There is certainly a link between low Vitamin D levels and seasonal affective disorder, although it is unclear whether there is a causal connection. A recent review of existing studies concluded that treating Vitamin D deficiency offers a simple way to improve mental health (1). It would seem sensible for those feeling the effects of the winter blues to test their Vitamin D levels, and to address any deficiency. Sunlight and supplementation are likely the fastest way to address deficiencies, although fatty fish, fortified milk and egg yolks will also help to boost levels.

Other studies have shown that omega-3s appear to help maintain healthy levels of the ‘feel-good’ brain chemicals dopamine and serotonin. Healthy cells membranes, which require good levels of omega-3 fats, are required for the brain to respond to serotonin and dopamine. A recent large double-blind trial of more than 400 adults supports its use in treating depression (2). Based on these results, ensuring adequate omega-3 intake is certainly a sensible approach for those affected by seasonal changes.

Studies investigating the effectiveness of supplements such as St John’s Wort and 5-HTP have had mixed results, though some studies have found that supplementation improves symptoms such as fatigue, sleep problems, anxiety and lethargy in those with SAD (3,4).

Dietary changes may also help to relieve symptoms. According to Judith Wurtman, Ph.D., co-author of The Serotonin Power Diet, a well-timed snack can help to relieve symptoms. Dr Wurtman led a study looking at the SAD-carb connection, concluding that a low-protein snack providing about 30 grams of carbohydrate was enough to provide a serotonin boost. A warm bowl of leek and potato soup in the evening might well provide that much-needed serotonin-boosting carbohydrate.

Light therapy is a non-invasive, natural, effective and well-researched treatment approach for those with SAD
Light therapy is a non-invasive, natural, effective and well-researched treatment approach for those with SAD

The most effective natural intervention, however, is probably light therapy. Light therapy is a non-invasive, natural, effective and well-researched treatment approach for those with SAD. Specially designed light therapy devices mimic the effects of sunlight to regulate levels of melatonin and serotonin. A recent meta-analysis concluded that light therapy works as an effective treatment for SAD no matter what time of day it is used, so long as it is used at least once daily (5). Dawn simulation is especially useful, and studies have found that this approach is more effective in alleviating SAD symptoms that standard bright light therapy or placebo, alongside additional benefits such as less morning drowsiness (6).

Those looking for a natural way to address the winter blues may benefit from the following approach:

1. Ensure that you are getting sufficient amounts of omega-3 and Vitamin D. You can have your levels checked by a nutritional therapist.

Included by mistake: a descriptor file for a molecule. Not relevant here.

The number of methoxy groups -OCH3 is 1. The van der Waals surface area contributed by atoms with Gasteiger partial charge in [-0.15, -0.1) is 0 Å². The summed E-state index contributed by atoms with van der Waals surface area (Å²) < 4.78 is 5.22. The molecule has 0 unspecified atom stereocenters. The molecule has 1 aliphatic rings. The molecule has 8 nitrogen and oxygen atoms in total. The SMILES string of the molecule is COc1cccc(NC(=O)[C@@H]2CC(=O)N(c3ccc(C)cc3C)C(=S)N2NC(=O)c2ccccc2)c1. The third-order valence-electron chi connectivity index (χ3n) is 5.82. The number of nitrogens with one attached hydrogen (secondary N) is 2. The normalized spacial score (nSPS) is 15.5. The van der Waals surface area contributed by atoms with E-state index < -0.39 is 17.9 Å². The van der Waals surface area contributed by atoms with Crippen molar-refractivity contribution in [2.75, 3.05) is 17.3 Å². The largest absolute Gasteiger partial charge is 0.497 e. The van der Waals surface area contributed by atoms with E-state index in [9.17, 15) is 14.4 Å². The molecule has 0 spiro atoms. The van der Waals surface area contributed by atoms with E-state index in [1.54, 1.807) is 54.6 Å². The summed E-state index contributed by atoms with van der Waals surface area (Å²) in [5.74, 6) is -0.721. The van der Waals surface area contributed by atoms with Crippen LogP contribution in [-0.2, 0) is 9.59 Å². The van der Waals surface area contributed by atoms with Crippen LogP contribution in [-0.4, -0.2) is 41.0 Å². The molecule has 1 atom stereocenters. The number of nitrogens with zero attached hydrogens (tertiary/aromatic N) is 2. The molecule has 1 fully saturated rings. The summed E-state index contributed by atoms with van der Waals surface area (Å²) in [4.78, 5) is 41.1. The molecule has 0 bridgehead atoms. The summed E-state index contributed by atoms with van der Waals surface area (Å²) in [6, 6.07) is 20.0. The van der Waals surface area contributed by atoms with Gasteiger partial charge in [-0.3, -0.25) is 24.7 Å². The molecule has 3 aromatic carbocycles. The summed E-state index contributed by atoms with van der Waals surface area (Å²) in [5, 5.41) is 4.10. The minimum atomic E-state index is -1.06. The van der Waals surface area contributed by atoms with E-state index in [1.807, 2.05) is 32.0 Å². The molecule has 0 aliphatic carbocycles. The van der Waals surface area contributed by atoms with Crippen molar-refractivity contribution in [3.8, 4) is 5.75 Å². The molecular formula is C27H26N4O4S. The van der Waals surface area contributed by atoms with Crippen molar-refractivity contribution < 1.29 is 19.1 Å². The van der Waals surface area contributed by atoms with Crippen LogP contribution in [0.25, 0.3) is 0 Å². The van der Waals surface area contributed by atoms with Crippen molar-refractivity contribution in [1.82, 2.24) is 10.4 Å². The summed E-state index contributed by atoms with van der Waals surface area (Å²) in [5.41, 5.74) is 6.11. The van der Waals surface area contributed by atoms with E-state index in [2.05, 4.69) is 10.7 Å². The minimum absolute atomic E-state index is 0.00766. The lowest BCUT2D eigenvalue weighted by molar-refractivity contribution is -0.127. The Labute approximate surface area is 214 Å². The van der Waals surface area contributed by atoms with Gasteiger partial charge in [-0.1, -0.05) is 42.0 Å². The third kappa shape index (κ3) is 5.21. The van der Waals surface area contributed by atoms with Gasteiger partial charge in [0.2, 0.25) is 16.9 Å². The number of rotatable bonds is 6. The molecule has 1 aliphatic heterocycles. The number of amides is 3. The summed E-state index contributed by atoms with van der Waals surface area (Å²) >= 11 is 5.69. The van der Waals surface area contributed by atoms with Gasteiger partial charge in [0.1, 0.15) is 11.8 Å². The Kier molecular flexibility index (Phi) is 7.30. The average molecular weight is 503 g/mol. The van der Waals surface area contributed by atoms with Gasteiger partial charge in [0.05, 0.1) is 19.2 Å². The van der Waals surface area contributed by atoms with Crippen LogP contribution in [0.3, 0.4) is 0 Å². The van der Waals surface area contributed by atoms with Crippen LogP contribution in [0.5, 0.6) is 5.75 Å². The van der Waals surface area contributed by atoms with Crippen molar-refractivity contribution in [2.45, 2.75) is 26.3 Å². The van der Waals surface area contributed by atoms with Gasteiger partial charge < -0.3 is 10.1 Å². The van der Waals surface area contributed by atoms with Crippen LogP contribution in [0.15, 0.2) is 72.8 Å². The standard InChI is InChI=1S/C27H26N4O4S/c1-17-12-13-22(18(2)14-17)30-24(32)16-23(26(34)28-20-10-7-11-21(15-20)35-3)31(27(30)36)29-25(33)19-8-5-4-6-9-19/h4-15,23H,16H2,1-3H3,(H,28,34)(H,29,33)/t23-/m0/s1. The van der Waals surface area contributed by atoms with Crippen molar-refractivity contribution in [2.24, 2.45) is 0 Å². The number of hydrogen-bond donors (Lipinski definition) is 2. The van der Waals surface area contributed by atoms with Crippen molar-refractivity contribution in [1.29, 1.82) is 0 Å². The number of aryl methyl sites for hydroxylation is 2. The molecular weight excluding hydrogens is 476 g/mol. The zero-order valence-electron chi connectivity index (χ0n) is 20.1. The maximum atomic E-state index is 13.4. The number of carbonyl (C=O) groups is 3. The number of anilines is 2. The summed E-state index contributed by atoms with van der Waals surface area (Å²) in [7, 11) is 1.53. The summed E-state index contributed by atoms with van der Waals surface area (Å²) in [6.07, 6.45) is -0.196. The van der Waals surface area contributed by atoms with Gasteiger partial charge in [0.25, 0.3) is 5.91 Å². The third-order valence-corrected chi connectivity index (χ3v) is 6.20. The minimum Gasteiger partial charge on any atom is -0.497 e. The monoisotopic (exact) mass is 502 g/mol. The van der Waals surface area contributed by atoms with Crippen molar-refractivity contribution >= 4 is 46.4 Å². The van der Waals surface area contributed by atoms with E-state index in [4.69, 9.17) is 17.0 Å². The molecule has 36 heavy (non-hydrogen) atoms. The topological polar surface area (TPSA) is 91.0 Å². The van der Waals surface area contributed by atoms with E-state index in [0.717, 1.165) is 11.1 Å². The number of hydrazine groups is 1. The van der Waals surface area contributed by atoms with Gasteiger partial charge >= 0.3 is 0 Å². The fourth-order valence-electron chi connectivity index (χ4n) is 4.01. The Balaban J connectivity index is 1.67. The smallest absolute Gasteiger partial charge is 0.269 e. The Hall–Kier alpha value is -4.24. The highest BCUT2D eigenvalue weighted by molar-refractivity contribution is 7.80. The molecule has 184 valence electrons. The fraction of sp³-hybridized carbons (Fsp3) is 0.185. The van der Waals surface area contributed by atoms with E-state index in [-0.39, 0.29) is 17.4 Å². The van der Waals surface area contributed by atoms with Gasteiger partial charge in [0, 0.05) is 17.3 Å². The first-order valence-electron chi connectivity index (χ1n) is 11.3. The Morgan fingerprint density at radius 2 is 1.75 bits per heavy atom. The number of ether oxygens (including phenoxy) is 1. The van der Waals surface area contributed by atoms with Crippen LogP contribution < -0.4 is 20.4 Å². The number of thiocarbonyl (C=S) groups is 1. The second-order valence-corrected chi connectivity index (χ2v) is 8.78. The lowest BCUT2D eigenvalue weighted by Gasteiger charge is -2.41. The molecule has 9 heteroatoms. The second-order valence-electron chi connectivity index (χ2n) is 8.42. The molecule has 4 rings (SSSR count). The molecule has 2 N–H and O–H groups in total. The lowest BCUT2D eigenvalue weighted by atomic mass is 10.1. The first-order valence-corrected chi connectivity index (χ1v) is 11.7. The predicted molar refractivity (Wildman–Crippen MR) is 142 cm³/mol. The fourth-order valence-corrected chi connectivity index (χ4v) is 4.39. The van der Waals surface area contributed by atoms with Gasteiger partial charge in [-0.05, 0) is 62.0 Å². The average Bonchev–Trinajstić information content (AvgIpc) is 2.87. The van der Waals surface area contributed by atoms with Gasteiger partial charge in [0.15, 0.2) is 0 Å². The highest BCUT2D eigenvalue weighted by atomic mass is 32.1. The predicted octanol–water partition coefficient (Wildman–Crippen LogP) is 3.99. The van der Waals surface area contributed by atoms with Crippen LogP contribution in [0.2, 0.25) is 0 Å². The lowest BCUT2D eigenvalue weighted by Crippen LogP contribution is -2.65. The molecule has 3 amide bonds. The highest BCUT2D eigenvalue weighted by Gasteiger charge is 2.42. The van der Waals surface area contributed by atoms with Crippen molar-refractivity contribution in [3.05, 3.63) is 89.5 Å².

2. Exercise regularly. Try a 30-minute run or brisk walk in the daylight.

3. Start the day with a protein-rich breakfast, but try a carbohydrate-rich meal or snack in the evening. Good options are sweet potato, brown rice, lentils, rye bread and butternut squash.

4. Try a light therapy lamp or a dawn simulation device, making time to use the device at least once each day for the best results.


1. Anglin RES et al (2013) Samaan Z, Walter SD and McDonald SD. Vitamin D deficiency and depression in adults: systematic review and meta-analysis. Br-J-Psych 2013, 202:100-107.

2. Lespérance F, Frasure-Smith N, St-André E, et al. (2011) The efficacy of Omega-3 supplementation for major depression: A randomized controlled trial. J Clin Psychiatry. 72:1054-1062.

3. Ghadirian AM et al (1998) Efficacy of light versus tryptophan therapy in seasonal affective disorder. J Affect Disord 50:23-7.

4. Wheatley D. (1999) Hypericum in seasonal affective disorder (SAD). Curr Med Red Opin 15:33-7.

5. Golden RN et al (2005) The Efficacy of Light Therapy in the Treatment of Mood Disorders: A Review and Meta-analysis of the Evidence. Am J Psychiatry 162(4):656-62.

6. Avery DH et al (2001) Dawn Simulation and Bright Light in the Treatment of SAD: A Controlled Study. Biol Psychiatry. 50:205-216.


Beat the autumnal blues…

The nights are now well and truly drawing in and becoming colder and darker, so it’s common to feel low in mood.

Here are some helpful tips to keep you feeling upbeat:

Vitamin D
This sunshine vitamin has been getting more and more press coverage in recent months and it’s an important vitamin in supporting immunity amongst other things. Getting natural daylight is the best way to generate Vitamin D in your body; however in countries like the UK, the sun’s strength is not high enough between October and March to do this adequately. It’s important to eat foods containing vitamin D such as oily fish (mackerel, sardines etc), eggs, fortified breads and cereals. Supplementation is popular at this time of year with varying options of strengths (500iu – 5000iu) and types (tablets, capsules, sprays, sublingual) available. The UK Government now recommends that Vitamin D supplements should be taken by under 5’s, women who are pregnant or breast-feeding, everyone over 65 and anyone who has little sun exposure.